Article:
Saturday, 3 August 2013

Hello from Cassowary Country,

Jessie and Snout are courting again. This is their second courtship this year. Snout disappeared mid May after walking out with Jessie for over a month we presumed he was sitting on eggs.   He reappeared two weeks ago rather agitated and without chicks. So it is a great joy to see them again walking out together. Hopefully, this courtship will result in chicks.

With plenty of food falling from the onionwood and quandong trees the cassowaries are looking in very good condition.

What a privilege to watch these normally solitary birds come together with such tenderness and awareness of each other.

To my knowledge Snout has only successfully raised one chick to maturity and that chick is Rosie also called Stumpy and she was born late 2010.
 There are many challenges for cassowary parents not least of all cyclones. Carpet snakes and goannas are their natural enemies. However, more recently pigs, people with pig dogs, wild dogs and cats also threaten the success of the clutch.

Breeding ages are around four years and at that age the young adult has lost all the brown feathers of the subadult stage.
It was thrilling to see young Don again this week. He is around three years old now and has only a few brown feather left on his rump. Since last seeing him in early June he has received some damage to his left wattle however, his casque has no distinguishing features-as yet.

Don and Q are the chicks of Little Dad and I first saw them a few days after cyclone Yasi.  Cyclone Yasi, a category 5 system struck the Cassowary Coastline on the 3 February 2011. It destroyed the rainforest canopy and subsequently the cassowary's main food source. Queensland National Parks and Wildlife Service implemented a supplementary feeding programme for Cassowaries and other animals like the mahogany gliders. Cassowary Don is only alive today due to the tireless work of the many volunteers and the devoted National Park Rangers.

Above, Little Dad with chicks Don and Q just after cyclone 'Yasi'.

To cap the week off I saw Brown Cone and his chick on Thursday. They had just crossed the road on the straight before Ninds Creek Bridge. They walked into the pandanus swamp and hung around for a few moments enabling me to get a photo. Brown Cone is so named after the brown patch on the left hand side of his casque. Unfortunately, he would not turn his head for the camera but I was easily able to identify him from the crimp in the top of his casque and his wattles. I managed to get some good photos of the chicks wattles so will be able to identify him when he eventually gains independence.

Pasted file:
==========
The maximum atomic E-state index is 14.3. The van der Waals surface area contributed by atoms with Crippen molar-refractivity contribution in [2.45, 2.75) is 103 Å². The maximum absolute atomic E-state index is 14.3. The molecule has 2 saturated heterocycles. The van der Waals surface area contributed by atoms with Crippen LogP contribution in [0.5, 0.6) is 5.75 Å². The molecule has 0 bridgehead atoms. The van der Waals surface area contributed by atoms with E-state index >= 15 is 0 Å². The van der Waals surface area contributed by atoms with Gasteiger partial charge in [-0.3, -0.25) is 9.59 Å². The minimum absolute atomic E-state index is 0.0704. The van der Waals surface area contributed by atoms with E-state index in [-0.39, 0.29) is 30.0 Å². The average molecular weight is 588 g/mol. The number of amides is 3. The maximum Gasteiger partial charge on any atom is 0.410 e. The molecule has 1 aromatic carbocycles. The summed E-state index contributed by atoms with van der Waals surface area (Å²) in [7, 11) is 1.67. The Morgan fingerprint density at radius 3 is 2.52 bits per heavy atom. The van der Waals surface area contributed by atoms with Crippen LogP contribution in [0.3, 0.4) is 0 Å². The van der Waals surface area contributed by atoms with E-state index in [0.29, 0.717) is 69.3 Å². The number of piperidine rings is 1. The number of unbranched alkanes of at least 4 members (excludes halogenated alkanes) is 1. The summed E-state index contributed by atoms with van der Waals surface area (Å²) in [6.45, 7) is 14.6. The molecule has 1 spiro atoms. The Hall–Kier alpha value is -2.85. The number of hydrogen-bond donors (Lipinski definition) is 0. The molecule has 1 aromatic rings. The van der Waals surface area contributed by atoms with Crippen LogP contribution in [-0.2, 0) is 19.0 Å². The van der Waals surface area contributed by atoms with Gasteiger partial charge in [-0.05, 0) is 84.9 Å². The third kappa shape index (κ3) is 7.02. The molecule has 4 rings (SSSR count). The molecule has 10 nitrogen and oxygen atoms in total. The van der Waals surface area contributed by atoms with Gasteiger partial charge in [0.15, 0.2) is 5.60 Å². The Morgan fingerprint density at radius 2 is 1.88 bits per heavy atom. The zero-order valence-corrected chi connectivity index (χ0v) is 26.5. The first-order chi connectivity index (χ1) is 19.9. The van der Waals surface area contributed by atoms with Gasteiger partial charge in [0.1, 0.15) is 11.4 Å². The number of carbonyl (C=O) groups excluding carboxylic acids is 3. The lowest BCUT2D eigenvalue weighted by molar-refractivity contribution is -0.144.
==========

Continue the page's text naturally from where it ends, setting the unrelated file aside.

No luck with photos of the osprey's chicks. As soon as I approached she left the nest and loudly called alarm signals looking down into the nest and then glared fiercely at me. I left her to care for her chicks and will try for a photo  another day.



I found these two similar moths sheltering under a leaf in very strong wind.

With the unusually warm winter weather many insects have remained active. Bill Farmsworth
sent me this photo of a moth he found one night. There are truly wonderful and weird creatures in our rainforest.

Blue-winged kookaburra has a mate and this beautiful girl turned up this week so they may decide to stay and breed here. Breeding with these birds normally occurs in spring so we will wait and see. I have not been able to get a photo of the two of them together as yet.                      Meanwhile the laughing kookaburra's are living up to their name and noisily announce their presence at every opportunity.
Nicolas Chaumont and Quentin Andres volunteered to help the Cassowary Coast Alliance Guerrilla Gardeners again and this week they decided to clean up the Coquette Point beach. Nicolas and Quentin collected over 12 bags of tins and plastic as well as a number of unusual items. They were all deposited in the Council's rubbish bin. One wonders at people who come to walk on such a beautiful beach and then leave it strewn with rubbish. A big thank you to Nicolas and Quentin from Strasbourg.

Quentin found a lot of rubbish around the rookery. The Little Terns and the other migratory shore birds arrive in early summer and hopefully we will be able to keep the rookery area clean of rubbish for the birds.

Red capped plovers and white face heron kept an eye on us as we collected the rubbish.

     The strong winds of the last few months dropped yesterday to 10 knots and even less today. With the mackerel on the run lots of small boats went out to the reef, while those with smaller boats tried their luck in the river estuary.

Drizzly rain again this morning started the frogs calling and Litoria fallax and Litoria bicolor today seemed to be competing for the euro song festival.

It is most unusual to hear their 'wreeek' calls at this time of the year. It's supposed to be the winter dry season and the frogs are confused and I rather think they are not alone.

Cheers for this week,



1 comment:

  1. Yvonne, I'm so glad you are continuing to write this bog because you remind and educate us about how truly beautiful, entertaining and fragile our local natural world is. And thank you for showing me around your nursery today...I just love the guaranteed, unexpected surprises! Thea xx